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What Is Mineral Oil?
What exactly is mineral oil? While mineral oil may sound like a mineral-rich liquid substance it is actually derived from petroleum. It has a lubricating, softening effect and is not easily absorbed by the skin or other tissue. It also has a long shelf-life. This makes it ideal for many skin care and cosmetic products — mineral oil is found in petroleum jelly, liquid soaps, makeup and baby oil. When applied topically it is believed to be relatively safe. But if it is ingested it can most definitely cause problems if used consistently or in large doses.
Your doctor may recommend using mineral oil for constipation. This is usually only suggested when the laxative benefits outweigh the risks involved. Mineral oil is not a toxic substance and can be used safely.
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How does mineral oil act as a laxative? It is one of several stool softeners, softening the stool so it can more easily move through the intestines. Mineral oil coats the intestinal surface with a thin, waterproof film. This holds in extra water and softens the stool while also stimulating the natural forward movement of the intestines. The lubricating effect promotes ease of movement.
Stool softeners are not meant to be used regularly, but they do have a purpose. They may be recommended by your doctor when it is necessary to have a bowel movement, but at the same time straining has to be avoided, such as after giving birth or after surgery.
While mineral oil is available over the counter, only use when your doctor recommends it as it can have a negative effect on the body. Follow your doctor's instructions or the directions on the packaging. Mineral oil takes several hours to work. It is usually taken orally in a standard dose for adults, before bedtime, preferably on an empty stomach.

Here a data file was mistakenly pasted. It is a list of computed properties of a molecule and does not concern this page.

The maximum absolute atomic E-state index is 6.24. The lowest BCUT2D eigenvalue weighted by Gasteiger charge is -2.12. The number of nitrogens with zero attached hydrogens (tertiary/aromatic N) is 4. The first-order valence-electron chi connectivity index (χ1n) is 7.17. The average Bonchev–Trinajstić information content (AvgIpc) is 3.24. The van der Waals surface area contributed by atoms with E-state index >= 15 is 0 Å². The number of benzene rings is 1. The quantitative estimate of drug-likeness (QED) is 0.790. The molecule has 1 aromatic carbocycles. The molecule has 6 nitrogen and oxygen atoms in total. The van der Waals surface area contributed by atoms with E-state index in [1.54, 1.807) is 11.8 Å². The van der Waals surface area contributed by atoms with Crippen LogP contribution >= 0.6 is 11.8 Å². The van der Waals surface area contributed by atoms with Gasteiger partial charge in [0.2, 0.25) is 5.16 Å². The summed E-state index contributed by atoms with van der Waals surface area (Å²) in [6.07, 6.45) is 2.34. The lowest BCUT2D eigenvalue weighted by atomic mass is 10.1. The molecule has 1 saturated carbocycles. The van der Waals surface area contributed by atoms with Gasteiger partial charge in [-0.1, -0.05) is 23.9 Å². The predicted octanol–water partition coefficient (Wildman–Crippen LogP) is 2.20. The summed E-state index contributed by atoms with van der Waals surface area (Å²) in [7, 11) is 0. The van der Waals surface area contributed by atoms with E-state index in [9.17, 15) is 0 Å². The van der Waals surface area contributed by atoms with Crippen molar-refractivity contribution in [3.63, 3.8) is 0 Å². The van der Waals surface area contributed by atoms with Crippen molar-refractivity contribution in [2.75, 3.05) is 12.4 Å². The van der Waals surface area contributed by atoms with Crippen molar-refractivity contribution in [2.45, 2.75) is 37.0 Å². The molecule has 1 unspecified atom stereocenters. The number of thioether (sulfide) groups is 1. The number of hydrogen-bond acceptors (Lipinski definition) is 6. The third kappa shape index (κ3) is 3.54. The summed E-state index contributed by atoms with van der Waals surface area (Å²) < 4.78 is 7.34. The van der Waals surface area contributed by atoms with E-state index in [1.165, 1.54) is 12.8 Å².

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Possible Side Effects of Ingesting Mineral Oil
Mineral oil can cause several problems. First, it can interfere with the absorption of fat-soluble minerals, including vitamin A, E and K. It can also interfere with other medications; if you are on blood thinners or oral contraceptives be sure to talk with your doctor first. Never take mineral oil with other stool softeners as this can lead to the mineral oil being absorbed into the body. Some people experience diarrhea after ingesting. If this happens be sure to replenish your lost fluids with water and electrolyte-rich liquids such as chicken broth and sports drinks.
Be careful not to inhale mineral oil as it can damage the lungs. Also, if used regularly or for more than a week, mineral oil can build-up in tissue and cause problems. Avoid altogether if you're pregnant because of not only the problem with nutrient absorption, but also the fact that prolonged use can cause severe bleeding in a newborn.
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When to Use
Only use mineral oil for constipation when it is recommended by a doctor. While it does have an excellent laxative effect and may be well-suited for some circumstances, it is not the best laxative for general use. If constipation is a problem first make sure you are eating a high-fiber diet, rich in fruits, vegetables, nuts, seeds and grains. Drinking plenty of water is also important for preventing constipation. Bulk-forming agents such as bran and psyllium are the only type of laxative that is safe for regular use. If constipation persists, be sure to see your doctor as it may be a sign of an underlying health problem.
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Balch, Phyllis A. "Prescription for Nutritional Healing." Fourth Edition (Penguin Books, 2006).
Medicine Plus, http://www.nlm.nih.gov/medlineplus/ency/article/002684.htm
National Multiple Sclerosis Society, http://www.nlm.nih.gov/medlineplus/ency/article/002684.htm
American Cancer Society, http://www.cancer.org/Treatment/TreatmentsandSideEffects/GuidetoCancerDrugs/Mineral-Oil
photo by Angela Mabray